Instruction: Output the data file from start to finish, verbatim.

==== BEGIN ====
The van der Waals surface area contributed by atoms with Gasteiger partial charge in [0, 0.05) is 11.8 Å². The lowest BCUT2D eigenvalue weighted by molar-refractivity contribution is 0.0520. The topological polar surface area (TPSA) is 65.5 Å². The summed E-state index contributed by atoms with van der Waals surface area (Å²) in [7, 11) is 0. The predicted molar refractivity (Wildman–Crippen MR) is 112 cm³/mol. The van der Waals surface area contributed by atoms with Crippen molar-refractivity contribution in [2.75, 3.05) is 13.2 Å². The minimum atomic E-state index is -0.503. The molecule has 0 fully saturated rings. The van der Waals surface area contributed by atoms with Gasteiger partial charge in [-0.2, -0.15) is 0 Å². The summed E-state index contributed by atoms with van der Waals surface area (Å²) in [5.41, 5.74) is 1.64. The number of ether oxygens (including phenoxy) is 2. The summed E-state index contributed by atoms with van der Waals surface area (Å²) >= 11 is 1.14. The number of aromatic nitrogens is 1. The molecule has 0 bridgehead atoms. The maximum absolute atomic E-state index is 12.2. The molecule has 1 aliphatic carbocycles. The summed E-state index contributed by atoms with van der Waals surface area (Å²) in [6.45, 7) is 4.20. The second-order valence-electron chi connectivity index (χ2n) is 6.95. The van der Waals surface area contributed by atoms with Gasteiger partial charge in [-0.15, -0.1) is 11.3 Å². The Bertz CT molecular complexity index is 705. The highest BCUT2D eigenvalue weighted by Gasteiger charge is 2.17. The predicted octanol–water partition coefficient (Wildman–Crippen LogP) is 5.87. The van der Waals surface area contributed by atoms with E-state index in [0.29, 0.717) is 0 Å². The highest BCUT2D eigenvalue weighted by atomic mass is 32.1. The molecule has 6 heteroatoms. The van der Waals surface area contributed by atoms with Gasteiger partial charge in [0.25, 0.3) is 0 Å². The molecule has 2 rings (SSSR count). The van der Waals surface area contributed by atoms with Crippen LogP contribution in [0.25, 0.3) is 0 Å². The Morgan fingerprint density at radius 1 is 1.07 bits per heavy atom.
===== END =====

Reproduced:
The van der Waals surface area contributed by atoms with Gasteiger partial charge in [0, 0.05) is 11.8 Å². The lowest BCUT2D eigenvalue weighted by molar-refractivity contribution is 0.0520. The topological polar surface area (TPSA) is 65.5 Å². The summed E-state index contributed by atoms with van der Waals surface area (Å²) in [7, 11) is 0. The predicted molar refractivity (Wildman–Crippen MR) is 112 cm³/mol. The van der Waals surface area contributed by atoms with Crippen molar-refractivity contribution in [2.75, 3.05) is 13.2 Å². The minimum atomic E-state index is -0.503. The molecule has 0 fully saturated rings. The van der Waals surface area contributed by atoms with Gasteiger partial charge in [-0.2, -0.15) is 0 Å². The summed E-state index contributed by atoms with van der Waals surface area (Å²) in [5.41, 5.74) is 1.64. The number of ether oxygens (including phenoxy) is 2. The summed E-state index contributed by atoms with van der Waals surface area (Å²) >= 11 is 1.14. The number of aromatic nitrogens is 1. The molecule has 0 bridgehead atoms. The maximum absolute atomic E-state index is 12.2. The molecule has 1 aliphatic carbocycles. The summed E-state index contributed by atoms with van der Waals surface area (Å²) in [6.45, 7) is 4.20. The second-order valence-electron chi connectivity index (χ2n) is 6.95. The van der Waals surface area contributed by atoms with Gasteiger partial charge in [-0.15, -0.1) is 11.3 Å². The Bertz CT molecular complexity index is 705. The highest BCUT2D eigenvalue weighted by Gasteiger charge is 2.17. The predicted octanol–water partition coefficient (Wildman–Crippen LogP) is 5.87. The van der Waals surface area contributed by atoms with E-state index in [0.29, 0.717) is 0 Å². The highest BCUT2D eigenvalue weighted by atomic mass is 32.1. The molecule has 6 heteroatoms. The van der Waals surface area contributed by atoms with Gasteiger partial charge in [0.25, 0.3) is 0 Å². The molecule has 2 rings (SSSR count). The van der Waals surface area contributed by atoms with Crippen LogP contribution in [0.25, 0.3) is 0 Å². The Morgan fingerprint density at radius 1 is 1.07 bits per heavy atom.